If this is your first viewing, please see my Introduction before reading this.
21 October. Romans chapters 4 to 7
After a long explanation in the first four chapters of what makes Christian faith so special (see yesterday’s reading), Paul sums up like this, and here I quote the Good News Bible which uses simpler language: “Now that we have been put right with God through faith, we have peace with God through our Lord Jesus Christ.” (5:1)
Peace is not a word that Paul uses often, but it is an important one, as is the [Holy] Spirit – another word that Paul introduces in chapter 5 for the first time in this letter. Many of us long for a sense of peace in our lives. Not only because we live in such a complicated, pressurised world these days. But because even if we count ourselves as ordinary decent people, there is still that nagging sense of guilt, of things we have done badly and ways we could have been better people. We feel we need to be “put right”. Now the good news is, God can deal with all that. How? This is where the idea of the Trinity can begin to make sense.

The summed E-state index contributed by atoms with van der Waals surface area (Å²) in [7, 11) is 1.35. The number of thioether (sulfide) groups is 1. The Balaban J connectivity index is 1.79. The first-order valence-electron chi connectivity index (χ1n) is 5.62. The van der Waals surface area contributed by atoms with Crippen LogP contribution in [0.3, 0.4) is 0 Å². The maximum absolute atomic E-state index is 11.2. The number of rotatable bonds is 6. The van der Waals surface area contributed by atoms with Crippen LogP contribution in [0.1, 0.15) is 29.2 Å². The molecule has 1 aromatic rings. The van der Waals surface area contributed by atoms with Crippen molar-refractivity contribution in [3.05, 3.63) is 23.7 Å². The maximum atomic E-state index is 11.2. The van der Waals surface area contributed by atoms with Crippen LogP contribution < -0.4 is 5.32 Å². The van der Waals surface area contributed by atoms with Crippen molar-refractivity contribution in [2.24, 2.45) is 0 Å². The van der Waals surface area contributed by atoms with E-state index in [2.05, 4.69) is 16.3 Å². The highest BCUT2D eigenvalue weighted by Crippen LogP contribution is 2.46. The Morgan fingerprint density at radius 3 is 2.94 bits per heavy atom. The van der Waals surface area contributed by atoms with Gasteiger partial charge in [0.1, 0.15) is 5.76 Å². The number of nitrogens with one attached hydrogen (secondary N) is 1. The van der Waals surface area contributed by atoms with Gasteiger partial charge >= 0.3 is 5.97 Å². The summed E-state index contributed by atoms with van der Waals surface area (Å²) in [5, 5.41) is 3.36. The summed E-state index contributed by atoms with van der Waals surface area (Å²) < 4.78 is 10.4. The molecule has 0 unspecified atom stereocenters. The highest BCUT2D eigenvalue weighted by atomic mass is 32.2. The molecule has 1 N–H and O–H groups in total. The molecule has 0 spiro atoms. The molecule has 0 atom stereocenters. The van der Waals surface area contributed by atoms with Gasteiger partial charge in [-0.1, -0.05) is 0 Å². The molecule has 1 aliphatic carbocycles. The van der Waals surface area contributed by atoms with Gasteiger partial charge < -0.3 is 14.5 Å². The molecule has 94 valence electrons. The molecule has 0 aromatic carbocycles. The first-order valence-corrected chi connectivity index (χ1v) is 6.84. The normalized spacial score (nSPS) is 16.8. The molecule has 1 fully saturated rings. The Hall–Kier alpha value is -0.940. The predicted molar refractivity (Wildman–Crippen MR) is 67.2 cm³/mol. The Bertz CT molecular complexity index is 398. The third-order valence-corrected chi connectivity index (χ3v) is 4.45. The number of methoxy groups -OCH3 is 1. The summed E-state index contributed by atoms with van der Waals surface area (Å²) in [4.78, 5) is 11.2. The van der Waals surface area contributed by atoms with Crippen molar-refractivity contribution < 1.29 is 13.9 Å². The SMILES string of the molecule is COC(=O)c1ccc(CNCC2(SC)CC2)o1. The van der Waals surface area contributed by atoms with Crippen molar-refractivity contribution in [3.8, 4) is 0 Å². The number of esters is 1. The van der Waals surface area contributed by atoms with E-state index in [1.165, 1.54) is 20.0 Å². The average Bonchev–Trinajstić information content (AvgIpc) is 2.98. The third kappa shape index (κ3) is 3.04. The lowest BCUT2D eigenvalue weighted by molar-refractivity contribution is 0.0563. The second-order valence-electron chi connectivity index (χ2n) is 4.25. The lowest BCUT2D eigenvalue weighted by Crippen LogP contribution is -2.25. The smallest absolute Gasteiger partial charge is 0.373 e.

The word Trinity does not appear anywhere in the Bible, as it is a concept developed by Christians several generations later, and still forms the basis of belief of most (but not all) Christian churches. The relationship between the father (creator), son and spirit can the thought of like this:
Through the death of Jesus, who in his love took away our guilt on the cross, and with the gift of the Holy Spirit who brings us the benefits of Jesus rising from the dead, we can approach God the Father with confidence. As Saint Paul puts it at the end of this short passage, “God has poured out his love into our hearts by means of the Holy Spirit, who is God’s gift to us” (5:5, GNB). So if Jesus brought a new way of being right with God (as I explained yesterday), the Spirit brings a new way of being at peace with God.
(based on part of a sermon preached on Trinity Sunday 2013 at Christ Church, East Greenwich).